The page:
factors affect the interviewer's final impression of you. These
include both objective/subjective observations and your verbal
and non-verbal communication.
communication - is very important in demonstrating your
active verbs to describe your qualifications.
is limited, be clear, concise, and complete but dont
make the interviewer drag information from you.
strong and effective responses: 1) support your statements
with specific examples; 2) share your role in an activity;
3) discuss the outcome of an event or solution to a problem
as the result of your involvement; 4) summarize your experiences
to emphasize your strengths.
questions- it shows that you've done your homework and demonstrates
initiative and analytical abilities.
communication - your body language and affect tell a lot
about you. Use them to your advantage to convey self-confidence,
sincerity, enthusiasm, and capability.
appropriately for the type of job/organization you are
applying for. When in doubt dress conservatively. Don't
wear heavy cologne or perfume.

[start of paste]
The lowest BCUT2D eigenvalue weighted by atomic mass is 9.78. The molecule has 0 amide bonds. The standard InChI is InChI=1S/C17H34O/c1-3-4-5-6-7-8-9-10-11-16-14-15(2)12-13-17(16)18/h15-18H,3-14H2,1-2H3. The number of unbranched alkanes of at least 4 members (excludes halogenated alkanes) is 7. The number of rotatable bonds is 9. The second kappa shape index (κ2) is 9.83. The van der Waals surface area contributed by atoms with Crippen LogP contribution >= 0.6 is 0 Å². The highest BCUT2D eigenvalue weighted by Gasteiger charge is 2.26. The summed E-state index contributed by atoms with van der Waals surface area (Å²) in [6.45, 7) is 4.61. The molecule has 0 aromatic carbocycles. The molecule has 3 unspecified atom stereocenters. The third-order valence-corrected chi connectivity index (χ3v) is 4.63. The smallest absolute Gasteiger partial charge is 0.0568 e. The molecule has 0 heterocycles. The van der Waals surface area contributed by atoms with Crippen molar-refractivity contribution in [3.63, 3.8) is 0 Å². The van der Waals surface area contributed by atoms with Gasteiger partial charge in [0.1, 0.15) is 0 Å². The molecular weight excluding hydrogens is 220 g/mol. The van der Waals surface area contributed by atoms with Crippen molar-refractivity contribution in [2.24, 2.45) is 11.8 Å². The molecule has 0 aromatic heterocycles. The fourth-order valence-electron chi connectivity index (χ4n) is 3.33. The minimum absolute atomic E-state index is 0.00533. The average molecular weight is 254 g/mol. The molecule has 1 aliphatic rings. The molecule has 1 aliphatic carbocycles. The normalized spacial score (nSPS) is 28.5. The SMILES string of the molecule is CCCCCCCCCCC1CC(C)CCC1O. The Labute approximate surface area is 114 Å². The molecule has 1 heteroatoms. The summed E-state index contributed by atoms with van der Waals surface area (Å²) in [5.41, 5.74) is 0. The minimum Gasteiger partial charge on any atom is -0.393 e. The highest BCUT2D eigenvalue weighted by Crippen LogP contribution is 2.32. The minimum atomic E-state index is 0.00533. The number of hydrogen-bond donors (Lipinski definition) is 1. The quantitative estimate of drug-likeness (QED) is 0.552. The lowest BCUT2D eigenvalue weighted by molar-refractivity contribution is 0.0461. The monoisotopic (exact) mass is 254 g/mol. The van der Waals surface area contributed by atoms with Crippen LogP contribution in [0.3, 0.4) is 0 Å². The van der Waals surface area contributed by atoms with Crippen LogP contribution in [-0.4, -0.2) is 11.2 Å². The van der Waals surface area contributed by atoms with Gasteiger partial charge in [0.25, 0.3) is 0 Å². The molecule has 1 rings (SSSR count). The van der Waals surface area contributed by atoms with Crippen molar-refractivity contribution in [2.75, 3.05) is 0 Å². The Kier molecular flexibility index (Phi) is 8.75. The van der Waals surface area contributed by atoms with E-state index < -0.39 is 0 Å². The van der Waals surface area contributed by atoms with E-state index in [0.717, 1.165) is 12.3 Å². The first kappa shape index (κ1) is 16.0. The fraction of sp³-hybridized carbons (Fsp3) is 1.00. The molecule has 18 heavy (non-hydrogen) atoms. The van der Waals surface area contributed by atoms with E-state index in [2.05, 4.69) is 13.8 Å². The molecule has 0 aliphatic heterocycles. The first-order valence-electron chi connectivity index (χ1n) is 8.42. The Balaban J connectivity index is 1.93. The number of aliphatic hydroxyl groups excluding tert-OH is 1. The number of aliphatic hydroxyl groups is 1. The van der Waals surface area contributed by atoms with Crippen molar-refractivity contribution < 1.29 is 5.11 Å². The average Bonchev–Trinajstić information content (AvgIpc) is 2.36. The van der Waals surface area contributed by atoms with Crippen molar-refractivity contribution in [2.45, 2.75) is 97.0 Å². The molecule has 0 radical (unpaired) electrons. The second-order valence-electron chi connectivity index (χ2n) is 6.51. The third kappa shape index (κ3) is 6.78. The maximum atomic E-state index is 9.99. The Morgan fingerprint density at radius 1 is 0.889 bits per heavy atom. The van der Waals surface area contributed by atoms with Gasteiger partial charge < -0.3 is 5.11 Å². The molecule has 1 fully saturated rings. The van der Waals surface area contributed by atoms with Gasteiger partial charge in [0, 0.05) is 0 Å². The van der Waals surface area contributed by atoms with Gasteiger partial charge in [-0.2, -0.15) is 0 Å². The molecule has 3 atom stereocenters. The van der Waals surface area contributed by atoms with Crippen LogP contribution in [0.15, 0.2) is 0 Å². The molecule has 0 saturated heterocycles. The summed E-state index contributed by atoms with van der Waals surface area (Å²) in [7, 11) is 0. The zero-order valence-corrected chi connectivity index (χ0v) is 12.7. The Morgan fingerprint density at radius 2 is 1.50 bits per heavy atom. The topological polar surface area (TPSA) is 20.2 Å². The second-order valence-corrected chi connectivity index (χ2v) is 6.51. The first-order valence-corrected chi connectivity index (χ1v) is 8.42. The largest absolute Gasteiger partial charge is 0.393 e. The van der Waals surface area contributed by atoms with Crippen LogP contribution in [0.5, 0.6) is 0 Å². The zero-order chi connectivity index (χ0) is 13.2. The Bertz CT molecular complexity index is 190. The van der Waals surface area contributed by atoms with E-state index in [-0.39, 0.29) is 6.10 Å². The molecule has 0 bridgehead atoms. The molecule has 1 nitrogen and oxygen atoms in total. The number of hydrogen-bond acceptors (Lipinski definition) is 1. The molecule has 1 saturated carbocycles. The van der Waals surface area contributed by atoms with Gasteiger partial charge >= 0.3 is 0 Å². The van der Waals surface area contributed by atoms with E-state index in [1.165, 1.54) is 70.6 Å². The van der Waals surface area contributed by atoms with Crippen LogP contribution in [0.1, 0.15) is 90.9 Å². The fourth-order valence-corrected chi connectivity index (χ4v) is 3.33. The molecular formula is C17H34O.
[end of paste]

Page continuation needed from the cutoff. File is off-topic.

a firm handshake. Extending your hand and introducing
yourself first instead of waiting for the interviewer shows
that you take initiative.
contact should be open and direct, especially when listening
should be relaxed but upright (not too stiff), facing straight
on. Know your nervous habits and practice controlling them
(i.e. jiggling foot, cracking knuckles)
can be use in a relaxed way to communicate animation and
excitement about ideas.
facial expressions to convey interest and sincerity
(i.e. smile, nod).
tone should be moderate and well modulated. Avoid speaking
too softly or in a monotone.
an active listener - show responsiveness to the interviewer,
enthusiasm - show that you are interested through your actions.
confident- believe in yourself (or at the very least
make the interviewer think you do). Remember that the main
subject of the interview will be you, and if you've done
your homework, that's one subject you know best. However,
don't come across as arrogant.